What Lives At The Bottom of The Mississippi River?

Written by Niccoy Walker
Updated: May 3, 2023
© Milen Mkv/Shutterstock.com
Share this post on:

Key Points:

  • The river was forced through New Orleans artificially through a series of floodgates.
  • Over 7,000 rivers feed into the Mississippi.
  • The Mississippi River temporarily ran backward after a series of earthquakes shook the valley in the early 1800s.

Rivers bring life to communities, and the Mississippi River is an essential part of life for much of the United States. It plays an integral role in industrialization and hydroelectricity and provides recreational opportunities for ten states. 

Have you ever wondered what lives at the bottom of the Mississippi River? Fish, reptiles, amphibians, mammals, and plants live in this mighty body of water. Plus, discover the most exciting creatures that lurk beneath its surface. 

Watch on YouTube

A Snapshot of the Mississippi River

The Mississippi River is over 2,000 miles long and passes near or through ten states.

©Ralf Broskvar/Shutterstock.com

The Mississippi River is the second-longest river in North America, and its source comes from Lake Itasca in Minnesota. It flows south for over 2,000 miles until it reaches the Gulf of Mexico and borders or passes through ten states on its long journey.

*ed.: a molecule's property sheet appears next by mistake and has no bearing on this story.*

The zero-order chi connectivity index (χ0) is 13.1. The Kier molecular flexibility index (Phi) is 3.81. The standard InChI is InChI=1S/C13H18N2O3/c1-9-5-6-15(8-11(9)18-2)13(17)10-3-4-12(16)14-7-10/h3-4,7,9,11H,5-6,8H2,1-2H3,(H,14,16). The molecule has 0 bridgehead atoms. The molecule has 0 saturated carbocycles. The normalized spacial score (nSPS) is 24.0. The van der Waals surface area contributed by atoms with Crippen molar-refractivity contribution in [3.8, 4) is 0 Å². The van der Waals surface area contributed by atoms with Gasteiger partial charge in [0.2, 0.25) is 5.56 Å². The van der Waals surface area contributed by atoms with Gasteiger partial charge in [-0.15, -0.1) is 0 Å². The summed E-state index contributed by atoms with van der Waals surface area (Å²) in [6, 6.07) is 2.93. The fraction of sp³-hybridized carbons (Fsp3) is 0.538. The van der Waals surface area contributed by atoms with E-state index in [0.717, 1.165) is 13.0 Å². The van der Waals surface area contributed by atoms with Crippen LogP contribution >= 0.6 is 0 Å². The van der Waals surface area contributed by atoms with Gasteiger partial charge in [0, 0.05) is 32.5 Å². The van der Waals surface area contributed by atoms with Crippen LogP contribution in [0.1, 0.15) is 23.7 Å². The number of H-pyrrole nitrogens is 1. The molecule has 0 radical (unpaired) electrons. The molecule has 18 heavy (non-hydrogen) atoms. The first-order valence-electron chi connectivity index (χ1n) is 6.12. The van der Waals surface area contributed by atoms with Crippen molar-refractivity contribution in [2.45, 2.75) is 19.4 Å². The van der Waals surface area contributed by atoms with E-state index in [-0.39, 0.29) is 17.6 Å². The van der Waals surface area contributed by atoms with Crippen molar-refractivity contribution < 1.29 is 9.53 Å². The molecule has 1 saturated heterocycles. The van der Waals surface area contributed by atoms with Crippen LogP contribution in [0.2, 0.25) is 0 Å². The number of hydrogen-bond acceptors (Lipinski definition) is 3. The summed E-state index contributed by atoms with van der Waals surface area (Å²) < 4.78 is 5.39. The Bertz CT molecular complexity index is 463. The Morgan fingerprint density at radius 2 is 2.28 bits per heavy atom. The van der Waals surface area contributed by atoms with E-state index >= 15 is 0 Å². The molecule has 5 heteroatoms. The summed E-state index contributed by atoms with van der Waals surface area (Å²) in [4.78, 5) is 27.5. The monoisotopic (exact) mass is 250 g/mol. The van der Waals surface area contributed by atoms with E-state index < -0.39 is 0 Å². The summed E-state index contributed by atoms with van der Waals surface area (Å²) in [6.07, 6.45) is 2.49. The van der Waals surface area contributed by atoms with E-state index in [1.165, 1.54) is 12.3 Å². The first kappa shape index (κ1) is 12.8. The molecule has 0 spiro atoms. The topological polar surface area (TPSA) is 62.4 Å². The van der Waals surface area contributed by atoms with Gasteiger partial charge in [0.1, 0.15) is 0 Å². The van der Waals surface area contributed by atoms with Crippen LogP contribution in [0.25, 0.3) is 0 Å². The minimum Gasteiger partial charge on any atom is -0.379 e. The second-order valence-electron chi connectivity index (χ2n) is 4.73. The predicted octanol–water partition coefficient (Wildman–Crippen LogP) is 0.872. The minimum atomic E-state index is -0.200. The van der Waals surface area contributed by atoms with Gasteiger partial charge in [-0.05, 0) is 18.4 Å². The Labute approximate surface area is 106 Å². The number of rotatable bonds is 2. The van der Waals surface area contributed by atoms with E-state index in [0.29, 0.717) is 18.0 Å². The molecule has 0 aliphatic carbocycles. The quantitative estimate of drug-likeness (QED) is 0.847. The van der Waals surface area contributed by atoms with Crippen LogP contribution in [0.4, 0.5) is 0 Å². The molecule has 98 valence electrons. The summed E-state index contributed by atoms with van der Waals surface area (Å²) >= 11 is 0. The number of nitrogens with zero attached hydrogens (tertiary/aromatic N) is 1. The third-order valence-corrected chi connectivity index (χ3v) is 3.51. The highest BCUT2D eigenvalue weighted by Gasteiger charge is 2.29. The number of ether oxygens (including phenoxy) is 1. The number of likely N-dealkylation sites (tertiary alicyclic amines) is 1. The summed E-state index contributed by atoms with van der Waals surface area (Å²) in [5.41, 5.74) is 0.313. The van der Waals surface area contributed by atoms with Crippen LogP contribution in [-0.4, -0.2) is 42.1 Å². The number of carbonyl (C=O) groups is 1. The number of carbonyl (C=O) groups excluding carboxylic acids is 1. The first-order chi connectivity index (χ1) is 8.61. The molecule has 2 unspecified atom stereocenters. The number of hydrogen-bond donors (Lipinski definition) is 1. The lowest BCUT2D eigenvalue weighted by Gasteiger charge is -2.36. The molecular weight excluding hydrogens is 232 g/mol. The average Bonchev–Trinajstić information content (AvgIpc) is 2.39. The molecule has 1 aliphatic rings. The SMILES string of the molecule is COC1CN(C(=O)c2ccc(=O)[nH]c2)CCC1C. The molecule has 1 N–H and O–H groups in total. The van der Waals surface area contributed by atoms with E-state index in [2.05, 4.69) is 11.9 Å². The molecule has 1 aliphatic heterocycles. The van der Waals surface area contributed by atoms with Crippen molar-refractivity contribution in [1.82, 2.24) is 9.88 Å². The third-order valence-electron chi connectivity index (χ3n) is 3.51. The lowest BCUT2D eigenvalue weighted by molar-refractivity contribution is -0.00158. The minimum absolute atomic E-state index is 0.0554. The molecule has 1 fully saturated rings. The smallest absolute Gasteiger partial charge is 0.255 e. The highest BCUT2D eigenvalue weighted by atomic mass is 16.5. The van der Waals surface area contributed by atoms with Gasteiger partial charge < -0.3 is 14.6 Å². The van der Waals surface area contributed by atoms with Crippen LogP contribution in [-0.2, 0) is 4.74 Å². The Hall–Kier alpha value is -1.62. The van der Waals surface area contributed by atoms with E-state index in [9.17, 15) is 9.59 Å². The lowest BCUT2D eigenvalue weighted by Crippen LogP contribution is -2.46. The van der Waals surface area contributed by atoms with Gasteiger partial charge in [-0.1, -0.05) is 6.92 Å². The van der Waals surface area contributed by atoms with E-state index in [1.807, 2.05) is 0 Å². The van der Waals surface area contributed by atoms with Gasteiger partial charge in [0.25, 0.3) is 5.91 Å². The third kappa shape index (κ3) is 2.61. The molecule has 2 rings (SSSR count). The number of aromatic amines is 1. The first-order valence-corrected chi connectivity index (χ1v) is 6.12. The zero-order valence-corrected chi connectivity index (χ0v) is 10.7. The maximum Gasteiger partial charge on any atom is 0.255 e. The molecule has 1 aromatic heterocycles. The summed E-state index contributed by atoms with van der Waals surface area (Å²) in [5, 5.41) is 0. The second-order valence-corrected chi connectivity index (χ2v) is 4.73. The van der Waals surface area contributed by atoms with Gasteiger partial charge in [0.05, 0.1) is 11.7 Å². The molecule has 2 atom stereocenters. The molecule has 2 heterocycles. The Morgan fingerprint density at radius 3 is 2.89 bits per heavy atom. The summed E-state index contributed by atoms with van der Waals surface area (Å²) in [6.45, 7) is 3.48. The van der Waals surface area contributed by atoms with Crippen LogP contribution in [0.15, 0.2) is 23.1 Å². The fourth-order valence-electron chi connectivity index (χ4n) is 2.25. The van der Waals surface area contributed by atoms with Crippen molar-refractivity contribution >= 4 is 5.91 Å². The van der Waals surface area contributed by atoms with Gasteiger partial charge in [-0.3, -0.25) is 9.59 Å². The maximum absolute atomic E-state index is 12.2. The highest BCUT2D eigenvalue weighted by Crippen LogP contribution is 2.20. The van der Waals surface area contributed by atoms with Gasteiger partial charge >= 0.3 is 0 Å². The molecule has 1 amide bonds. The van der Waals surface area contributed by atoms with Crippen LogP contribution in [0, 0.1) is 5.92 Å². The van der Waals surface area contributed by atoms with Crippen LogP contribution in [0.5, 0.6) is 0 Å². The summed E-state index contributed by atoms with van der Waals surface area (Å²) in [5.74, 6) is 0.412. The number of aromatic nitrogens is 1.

Fifty thousand years ago, the central United States was covered by an inland sea. The Mississippi River and its many streams drained this sea into the Gulf of Mexico and left behind extensive flood plains. These areas like Louisiana now contain incredibly fertile soil.

Native Americans lived around the Mississippi River for thousands of years, and some had even started more advanced and modern civilizations. During the 16th century, European explorers and settlers drove them from their homes and used the river for transportation and communication. In the 19th and 20th centuries, there was a substantial increase in engineering work, and steamboats transported goods for agriculture and industry.

In modern times, we’ve seen significant pollution from agricultural runoff, which is the main contributor to the Gulf of Mexico dead zone. What makes this river dangerous besides pollutants, and should you swim in it?

Is the Mississippi River Dangerous?

Discover Why the Mississippi River Once Flowed Backward for 24 Hours Cover Image
The Mississippi River has powerful currents and is heavily polluted.

©Akarat Phasura/Shutterstock.com